Our last stop of the day was the Museum of Anatolian Civilization, but I just couldn't get interested in all of the 1200 B.C. Assyrian, Hittite, and Phyrigian artifacts - I'd have much rather spend more time at Anitkabir, but alas, that's the price you pay by not traveling on your own.
Statue of King Mutallu - a local king dependent to Sargon II
(king of Assyria) - sent to govern Aslantepe; circa 1000 B.C.

Back at our hotel for the evening, I got a call from Jonathan and Oak asking of I'd like to join them, Marcia, and Frank for a walk over to the mall for some dinner.  With nothing else to do than journal, upload photos, and repack, I decided to join them.  I always enjoy a wander through a grocery story (in this case MM Migros) while visiting new places, and it was interesting to see the food court at the shopping mall as well.

Tuesday, March 19, 2019

Nevşehir Province Part II

Lunch, on this beautiful Tuesday, was in Avanos at a local, built-to-look-original caravanserai restaurant called Hanedan. I tried a local pastry of pastrami and cheese (called Paçanga Böreği, I think) and washed it down with some cherry nectar.  The building was very impressive, however I was more taken with their beautiful pottery (a little taste of what was to come later in the day)!

Our next stop was the Zelve Valley (Zelve Open Air Museum) with it's mushroom-looking rock formations.  Known as Hoodoos (or Fairy Chimneys here in Turkey), they "once housed one of the largest communities in the region in an amazing cave town, honeycombed with dwellings, religious and secular chambers."  Even their police station is in a rock!
Unfortunately, the police officer standing in the doorway
went back inside seconds before I snapped the picture...
He must have been camera shy.
We soon moved on to the historic site of Özkonak Yeraltı Şehri, an underground village probably built by the Byzantines.  In 1972 a local farmer discovered an underground room (he couldn't figure out what kept happening to his excess crop water) and further excavation revealed an entire village.  Özkonak had a ventilation system,  water wells, a winery, along with many other living rooms.  It also had many moving stone doors to block off areas in case of attack.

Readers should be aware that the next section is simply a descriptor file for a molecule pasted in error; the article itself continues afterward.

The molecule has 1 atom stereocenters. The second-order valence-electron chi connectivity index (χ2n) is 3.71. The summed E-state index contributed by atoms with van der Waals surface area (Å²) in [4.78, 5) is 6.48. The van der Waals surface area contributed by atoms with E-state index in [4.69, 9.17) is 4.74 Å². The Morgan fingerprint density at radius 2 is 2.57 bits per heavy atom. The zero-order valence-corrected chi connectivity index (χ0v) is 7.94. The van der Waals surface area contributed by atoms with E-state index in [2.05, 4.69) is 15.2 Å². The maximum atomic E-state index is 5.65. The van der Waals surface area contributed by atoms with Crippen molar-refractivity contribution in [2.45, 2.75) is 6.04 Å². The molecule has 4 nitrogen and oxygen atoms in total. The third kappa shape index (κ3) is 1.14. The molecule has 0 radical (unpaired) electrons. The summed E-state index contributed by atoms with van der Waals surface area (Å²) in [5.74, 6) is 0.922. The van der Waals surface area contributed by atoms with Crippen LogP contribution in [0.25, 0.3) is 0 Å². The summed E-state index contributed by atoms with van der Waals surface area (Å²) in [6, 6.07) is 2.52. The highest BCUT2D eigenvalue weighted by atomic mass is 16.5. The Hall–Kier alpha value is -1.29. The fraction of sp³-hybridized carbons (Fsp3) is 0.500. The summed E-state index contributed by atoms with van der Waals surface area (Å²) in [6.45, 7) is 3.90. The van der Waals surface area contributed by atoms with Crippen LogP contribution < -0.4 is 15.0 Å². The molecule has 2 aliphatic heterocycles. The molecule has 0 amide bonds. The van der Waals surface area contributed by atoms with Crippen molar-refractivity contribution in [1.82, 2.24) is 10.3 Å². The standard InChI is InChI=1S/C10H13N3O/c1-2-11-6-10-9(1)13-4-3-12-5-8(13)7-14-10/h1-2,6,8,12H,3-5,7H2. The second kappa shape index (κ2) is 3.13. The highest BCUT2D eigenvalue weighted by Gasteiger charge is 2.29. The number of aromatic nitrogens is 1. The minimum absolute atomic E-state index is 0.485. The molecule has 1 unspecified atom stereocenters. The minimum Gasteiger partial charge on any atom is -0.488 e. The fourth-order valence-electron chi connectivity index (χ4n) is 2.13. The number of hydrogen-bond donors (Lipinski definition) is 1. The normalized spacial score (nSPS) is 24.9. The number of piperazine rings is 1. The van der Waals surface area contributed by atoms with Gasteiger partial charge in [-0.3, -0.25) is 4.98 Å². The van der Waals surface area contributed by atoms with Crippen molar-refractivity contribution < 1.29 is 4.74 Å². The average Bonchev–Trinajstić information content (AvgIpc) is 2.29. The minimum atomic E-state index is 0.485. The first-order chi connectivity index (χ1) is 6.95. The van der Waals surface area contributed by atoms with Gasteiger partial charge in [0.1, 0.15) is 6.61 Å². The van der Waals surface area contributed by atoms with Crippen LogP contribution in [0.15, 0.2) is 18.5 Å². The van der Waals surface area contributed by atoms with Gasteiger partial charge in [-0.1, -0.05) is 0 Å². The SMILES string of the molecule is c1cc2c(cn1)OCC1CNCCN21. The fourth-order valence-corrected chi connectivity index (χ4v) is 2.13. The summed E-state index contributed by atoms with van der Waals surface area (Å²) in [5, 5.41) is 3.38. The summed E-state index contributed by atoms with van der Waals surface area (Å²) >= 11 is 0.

We walked through quite a bit of what is excavated, albeit rarely walking upright; I believe there are 10 levels, but you can only visit 4 of them.  They claim it could hold almost 50,000 people for three months.  It was very extensive and quite impressive; but I definitely wouldn't want to be in hiding for very long.

Our final stop of the day was at Ömürlü Seramik, where they have been making pottery since 1807 (or so their sign claims).  Oh my word, the carpets were amazing, but the pottery was even more spectacular, in my opinion anyway.  The history of pottery in this region dates back to the Hittites.  According to their website: "Avanos has now become a place where the Turkish art of ceramic tile making, inherited from the Seljuks, and improving with the Ottomans, continued to be kept alive, in this city along the banks of the longest river of Turkey, Kızılırmak."  The river is known for its red clay, which has been used by many generations of potters.  This ceramics company has about 45 Master Artists and we had a demonstration of pottery made on the ancient kick-wheel and then proceeded to their spectacular showroom.

The potter was making a Hittite Wine Jug, it was rather fascinating to watch how it is formed.

Sadly for me, even their small pieces were over $500 (US); not that I needed any pottery, but their works were captivating and I found nearly every piece to be stunning.

Since I was not shopping I decided to treat the show room as an art museum, and it certainly did not disappoint.  They have samples of historic, contemporary, geometric, phosphorescent, and floral designs.  A nice young man chatted with me about the various pieces and designs as I wandered around (knowing full well I was not going to buy anything most of the other salesmen had moved on).  A few people bought pieces and with that the day was spectacularly book-ended and we returned to our hotel.

Nevşehir Province Part I

I hate when I have to wake up super early so my brain decides to skip the wake-up part and simply never lets me sleep.  The balloons have been unable to fly for the last five days, so although hopeful our fate would be different, we were very uncertain.  We were picked up at the hotel shortly before 5:30am and transported to the Royal Balloon Headquarters.  We enjoyed a buffet breakfast while waiting for the Turkish Civil Aviation Authority to give (or deny) permission to fly.  Once we got the OK we hopped in our van and headed to the take-off site.  The dusk was just beginning to fade as our balloon was inflated and we all climbed inside.